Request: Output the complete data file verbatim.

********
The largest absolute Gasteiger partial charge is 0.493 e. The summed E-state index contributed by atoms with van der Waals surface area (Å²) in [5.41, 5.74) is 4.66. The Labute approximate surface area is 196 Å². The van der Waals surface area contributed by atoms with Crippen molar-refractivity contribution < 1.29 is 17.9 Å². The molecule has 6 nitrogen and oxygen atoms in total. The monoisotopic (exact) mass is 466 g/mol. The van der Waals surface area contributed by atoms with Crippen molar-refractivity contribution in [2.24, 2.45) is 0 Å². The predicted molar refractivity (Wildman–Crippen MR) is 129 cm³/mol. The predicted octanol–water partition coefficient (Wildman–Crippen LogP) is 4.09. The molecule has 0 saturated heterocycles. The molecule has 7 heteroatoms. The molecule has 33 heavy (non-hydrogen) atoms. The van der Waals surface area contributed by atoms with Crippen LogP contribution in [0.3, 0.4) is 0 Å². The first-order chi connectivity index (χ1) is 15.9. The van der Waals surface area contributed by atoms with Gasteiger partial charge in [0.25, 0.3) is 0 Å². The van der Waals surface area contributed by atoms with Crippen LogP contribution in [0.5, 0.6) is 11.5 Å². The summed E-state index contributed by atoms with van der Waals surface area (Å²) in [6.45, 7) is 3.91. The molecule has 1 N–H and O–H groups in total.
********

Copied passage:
The largest absolute Gasteiger partial charge is 0.493 e. The summed E-state index contributed by atoms with van der Waals surface area (Å²) in [5.41, 5.74) is 4.66. The Labute approximate surface area is 196 Å². The van der Waals surface area contributed by atoms with Crippen molar-refractivity contribution < 1.29 is 17.9 Å². The molecule has 6 nitrogen and oxygen atoms in total. The monoisotopic (exact) mass is 466 g/mol. The van der Waals surface area contributed by atoms with Crippen molar-refractivity contribution in [2.24, 2.45) is 0 Å². The predicted molar refractivity (Wildman–Crippen MR) is 129 cm³/mol. The predicted octanol–water partition coefficient (Wildman–Crippen LogP) is 4.09. The molecule has 0 saturated heterocycles. The molecule has 7 heteroatoms. The molecule has 33 heavy (non-hydrogen) atoms. The van der Waals surface area contributed by atoms with Crippen LogP contribution in [0.3, 0.4) is 0 Å². The first-order chi connectivity index (χ1) is 15.9. The van der Waals surface area contributed by atoms with Gasteiger partial charge in [0.25, 0.3) is 0 Å². The van der Waals surface area contributed by atoms with Crippen LogP contribution in [0.5, 0.6) is 11.5 Å². The summed E-state index contributed by atoms with van der Waals surface area (Å²) in [6.45, 7) is 3.91. The molecule has 1 N–H and O–H groups in total.